Thursday, May 05, 2005

Termagant III: Revenge of the Stereotype

I love the English language: it's both my favorite tool and my favorite toy. One of the especially wonderful things about it is the way that a single word can sometimes express centuries of history in tightly encoded form.

For example, the other day I ran across the word "termagant," and not being precisely sure of its meaning, I looked it up. My little pocket dictionary defined it as, "an overbearing or shrewish woman," but that didn't seem to fit the context, so I turned to the Mother of All Dictionaries (Webster's 2nd) and found an earlier definition: "An imaginary being supposed by Christians to be a Mohammedan deity. He is represented in ancient moralities, farces, and puppet shows, as vociferous and tumultuous."

Ah, now *this* was getting interesting. The hunt was on!

"Termagant," it seems, was a stock villain in Medieval morality plays. Supposedly the heathen god of the Saracens, he was typically clean-shaven, dressed in a turban and colorful robes, and spent most of his stage time explaining his evil plots, berating his minions for their incompetence, and threatening them with dire consequences if they failed to get it right next time. Because of the robes audiences often assumed the character was supposed to be female (hence the modern definition), and because the character was so commonly and outrageously overacted, Hamlet found it necessary to give this advice to his players in Act III, Scene II:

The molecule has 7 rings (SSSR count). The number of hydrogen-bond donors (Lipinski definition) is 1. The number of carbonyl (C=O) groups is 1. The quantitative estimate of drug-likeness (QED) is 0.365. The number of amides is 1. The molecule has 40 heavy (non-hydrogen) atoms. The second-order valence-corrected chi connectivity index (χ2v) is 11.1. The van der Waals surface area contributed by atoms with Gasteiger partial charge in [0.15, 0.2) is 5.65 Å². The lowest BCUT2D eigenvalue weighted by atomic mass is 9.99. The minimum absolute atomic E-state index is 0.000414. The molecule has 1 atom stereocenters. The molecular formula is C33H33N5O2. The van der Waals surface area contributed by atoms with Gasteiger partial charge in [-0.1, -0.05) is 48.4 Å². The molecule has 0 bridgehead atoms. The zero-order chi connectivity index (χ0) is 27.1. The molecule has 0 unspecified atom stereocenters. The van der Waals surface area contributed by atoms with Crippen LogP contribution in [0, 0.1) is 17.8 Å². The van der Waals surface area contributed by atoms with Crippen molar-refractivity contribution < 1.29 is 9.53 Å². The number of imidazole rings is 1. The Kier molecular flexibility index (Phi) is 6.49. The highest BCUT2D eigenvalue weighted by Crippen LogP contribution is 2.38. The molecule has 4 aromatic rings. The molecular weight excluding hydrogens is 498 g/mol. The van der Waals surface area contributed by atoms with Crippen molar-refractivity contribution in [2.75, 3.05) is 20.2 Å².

O, it offends me to the soul to hear a robustious periwig-pated fellow tear a passion to tatters, to very rags, to split the ears of the groundlings, who for the most part are capable of nothing but inexplicable dumb-shows and noise: I would have such a fellow whipped for o'erdoing Termagant; it out-Herod's Herod: pray you, avoid it.

So there's today's advice for you: when you are writing your villain, remember, Termagant's been done already, and he was old four centuries ago. Pray you, avoid it.

And who's your favorite fictional Termagant?